Nebraska’s Army Air Fields, Boom Times & Celebrities

Nebraska’s geography was responsible for one of the major economic and social developments of the war. From border to border, the Army built a dozen air bases — far from the coasts. Ainsworth, Alliance, Bruning, Fairmont, Fort Crook, Grand Island, Harvard, Kearney, Lincoln, McCook, Scottsbluff, and Scribner all got air bases or satellite airfields during World War II.

The housing conditions at the air base at Harvard, Nebraska were not the most luxurious

The housing conditions at the air base at Harvard, Nebraska were not the most luxurious
Even before the war, in September 1940, President Roosevelt’s Advisory Commission to the Council of National Defense (NDAC) was looking for possible army airfield sites in the Midwestern United States. The commission reported that the Atlantic and Pacific coasts could be attacked by air. The area between the Appalachian and Rocky Mountains was a safer area where new defense manufacturing plants and military bases should be built. Thus, Nebraska was one of the places chosen for construction of Army Air Force airfields.

Nebraska was favored because it has excellent, year-round flying conditions. The sparsely populated land made good locations for gunnery, bombing, and training ranges. The federal government created the following guidelines for selecting sites for airfields:

  • Level terrain (landscape) free of natural and manmade obstructions.
  • A mild climate with an abundance of clear weather flying days.
  • Rural sites to reduce the cost of real estate.
  • Reliable public utilities.
  • Access to surface transportation routes such as paved highways and major railroads.
  • A large labor pool for constructing and maintaining the airfields.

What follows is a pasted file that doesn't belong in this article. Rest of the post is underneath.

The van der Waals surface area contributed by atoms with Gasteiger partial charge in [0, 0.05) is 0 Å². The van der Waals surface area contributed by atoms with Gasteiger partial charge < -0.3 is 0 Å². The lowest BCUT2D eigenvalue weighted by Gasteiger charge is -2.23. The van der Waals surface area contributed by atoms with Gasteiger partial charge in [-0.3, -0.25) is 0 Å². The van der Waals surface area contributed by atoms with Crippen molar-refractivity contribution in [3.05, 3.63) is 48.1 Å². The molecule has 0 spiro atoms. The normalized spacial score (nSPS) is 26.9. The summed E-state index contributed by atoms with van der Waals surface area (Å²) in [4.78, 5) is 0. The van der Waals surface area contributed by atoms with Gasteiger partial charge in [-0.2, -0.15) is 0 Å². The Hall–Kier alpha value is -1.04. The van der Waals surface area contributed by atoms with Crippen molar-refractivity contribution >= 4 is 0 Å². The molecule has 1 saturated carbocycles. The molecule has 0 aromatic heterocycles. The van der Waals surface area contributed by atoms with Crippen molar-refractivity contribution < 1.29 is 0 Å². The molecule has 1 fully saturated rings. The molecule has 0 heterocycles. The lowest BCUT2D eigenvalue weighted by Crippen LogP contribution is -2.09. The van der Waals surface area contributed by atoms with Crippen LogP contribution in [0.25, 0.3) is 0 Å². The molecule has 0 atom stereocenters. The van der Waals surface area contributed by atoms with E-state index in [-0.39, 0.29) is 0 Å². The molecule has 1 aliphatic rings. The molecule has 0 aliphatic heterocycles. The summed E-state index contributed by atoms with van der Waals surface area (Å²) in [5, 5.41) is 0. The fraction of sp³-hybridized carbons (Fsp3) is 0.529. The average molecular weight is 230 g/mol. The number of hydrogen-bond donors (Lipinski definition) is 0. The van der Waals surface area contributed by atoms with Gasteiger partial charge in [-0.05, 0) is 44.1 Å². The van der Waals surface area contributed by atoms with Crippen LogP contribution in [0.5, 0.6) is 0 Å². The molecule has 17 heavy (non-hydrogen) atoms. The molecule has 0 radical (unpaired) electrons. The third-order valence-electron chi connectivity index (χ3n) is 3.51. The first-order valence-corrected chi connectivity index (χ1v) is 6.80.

"It is truly an amazing sight to see these Army air bases suddenly rise into view from farms, cattle ranges, or hayflats. As one drives across the state, there first appears an orange and black checkerboard water tank rising above the horizon. Then the blue-green glass windows of a control tower come into sight. Hangars housing big war birds are seen, their arched domes across the sky."
— Lt. Howard J. Otis, Air Force Public Relations Officer, July 1943.

With all of the air activity in the state, there were bound to be accidents. Many planes crashed on training flights. Fort McPherson National Cemetery near North Platte has several common graves with single headstones paying homage to airmen killed in crashes on Nebraska soil.

"Another vivid memory I have is of watching a plane, a B-17, in the sky one August day in 1943 and seeing it nose dive to the earth and burst into flame. The plane crash was near Wood River, Nebraska. All eight men aboard were killed."
— Rosalie Frazell Lippincott, Shelton teacher.

Captain Clark Gable (on the right) and the Eight Ball MK II Crew; After training in Kearney, Nebraska, Clark Gable was stationed in Europe

Captain Clark Gable (on the right) and the Eight Ball MK II Crew; After training in Kearney, Nebraska, Clark Gable was stationed in Europe
In May, 1943, Gable acted as photographer/observer on this mission to Antwerp, Belgium.Courtesy U.S. Air Force, 41-24635 (359BS) BN-O

Boom Times ... and Celebrities

In addition to providing training for servicemen, the air bases provided jobs for many civilians. Civilians were employed in maintenance, repair, and secretarial work. Workers in Alliance packaged parachutes.

"I can remember the B-29s were a particular fascination to me because they were in Grand Island. . . . During school hours, if a plane went over, the whole school was dismissed for a few minutes to go out and watch the plane go over."     
— Geraldine George Sorensen, Grand Island grade school student.

The construction of Army airfields and other defense installations brought the reality of war to rural and small town Nebraska.

The roar of aircraft engines and the thousands of soldiers and civilian workers were constant reminders that the job of defeating the enemy on faraway battlefields began at home.